Feiglin has already won in the 2019 elections

Either by accident or as the result of a political acumen we didn’t know he possessed, Feiglin has managed to inject his ideas into the mainstream of Israeli politics.

Tzvi Lev

OpEds Marijuana in Israel
Marijuana in Israel

This past week, Israelis all across the country found themselves inconvenienced due to a sudden strike by Israel Railways personnel.

The background to the work stoppages would be laughable were it not so infuriating. Under the terms of their contracts, motormen and conductors on Israel Railways trains must work 8.5 hour shifts. In practice, however, the shifts only average 3.5 hours. Now, management wants to extend the shifts to 4 hours, a time period that is still half of the shifts the employees are getting paid for.

Yet this change was greeted by Israel’s powerful Histadrut labor union as a declaration of war. Claiming that the extra half hour constituted a “worsening of conditions” that infringed on the rights of its union members, the Histadrut demanded higher pay and extra rest for drivers.

When Israel Railways management refused, the results were predictable: In their customary thuggish way, the Histadrut began ratcheting up the work stoppages. What began as a flurry of drivers calling in sick deteriorated into a full-blown strike, with tens of thousands of Israelis unable to get to work over the past few days due to the Histadrut’s characteristic policies of extortion.

Unfortunately, work stoppages are not unusual in 2019’s Israel. The enormous power wielded by labor unions is a major reason, if not the main reason, why Israel’s economy suffers from low productivity and was recently ranked a low 49 among 190 economies in the World Bank’s "ease of doing business" index.

What is unusual, however, was the response the Israel Railways strike received. Rather than making the back pages of the newspaper if at all, the Histadrut was blasted by prominent right-wing politicians from a plethora of political parties. Prime Minister Netanyahu himself took to Facebook to blast Blue and White’s candidate for Finance Minister, current Histadrut leader Avi Nissenkoren, for the strike and accused him of destroying Israel’s economy.

“Nissenkorn, Lapid’s and Gantz’s [candidate for] finance minister, will put the whole country on strike,” wrote Netanyahu.  “He will take us back to the Histadrut economy that would hurt us all. That must not be allowed to happen. We have to keep moving forward with a right-wing Likud government — a free economy that opens up the market to competition and reduces prices for the benefit of the citizens.”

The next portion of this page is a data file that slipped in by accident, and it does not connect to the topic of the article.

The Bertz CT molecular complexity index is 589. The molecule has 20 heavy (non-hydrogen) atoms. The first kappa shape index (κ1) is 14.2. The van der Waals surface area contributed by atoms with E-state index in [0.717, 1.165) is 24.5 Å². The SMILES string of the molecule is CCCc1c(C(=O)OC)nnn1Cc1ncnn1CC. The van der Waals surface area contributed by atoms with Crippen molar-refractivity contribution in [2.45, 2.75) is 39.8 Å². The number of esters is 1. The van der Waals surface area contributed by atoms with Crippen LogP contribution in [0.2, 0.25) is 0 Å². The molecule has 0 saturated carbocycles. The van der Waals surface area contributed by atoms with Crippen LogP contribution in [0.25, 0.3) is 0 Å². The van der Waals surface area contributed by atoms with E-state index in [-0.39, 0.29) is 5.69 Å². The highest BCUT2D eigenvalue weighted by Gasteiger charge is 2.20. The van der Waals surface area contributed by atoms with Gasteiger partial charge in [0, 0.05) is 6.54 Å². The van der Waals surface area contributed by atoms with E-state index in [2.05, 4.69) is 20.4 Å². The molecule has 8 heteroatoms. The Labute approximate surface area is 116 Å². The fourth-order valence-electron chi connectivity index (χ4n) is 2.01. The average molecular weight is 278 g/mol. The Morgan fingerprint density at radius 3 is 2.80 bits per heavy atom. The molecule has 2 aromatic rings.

Netanyahu’s enmity vis a vis the Histadrut does not come in a vacuum. Throughout the past week, politicians such as Naftali Bennett and Ayelet Shaked and other lawmakers have laid into Nissenkoren and the Histadrut, catapulting the thuggish behavior of Israel’s largest labor union into a main election story.

Such is the wave of negative sentiment towards the Histadrut  that the Generals leading Blue and White reportedly regret giving Nissenkoren such a prominent position on their Knesset slate, as internal polling shows that he is causing voters to jump ship. In fact, former IDF Chief of Staff Gabi Ashkenazi was trotted out before the media this week in order to reassure the Israeli public that the Histadrut wouldn’t be ruling the roost should the trio of Gantz, Lapid, and Ya’alon form the next government.

“We don’t intend to implement the policies of the Histadrut in Blue and White,” said Ashkenazi. “We don’t intend for Blue and White to have a culture of unions.”

The sudden focus on the labor unions and free-market economics is a direct result of Moshe Feiglin’s Zehut party. Despite operating on a shoestring budget, ignored by virtually all the pollsters until recently, and derided by the commentariat as a bunch of crazies, Zehut has consistently crossed the electoral threshold in ten of the last 15 polls.

No politician wants to be on the wrong side of the pro-marijuana wave rolling over Israel that was sparked by Feiglin’s Zehut party.
As surveys show the right and left wing electoral blocs in a virtual 61-61 tie, the man described by Haaretz as a “pro-Marijuana crackpot” suddenly appears as the kingmaker in the upcoming April elections. As a result, the right-wing and left-wing parties have vowed to destroy Feiglin and have launched an all-out effort to end Zehut’s improbable showing.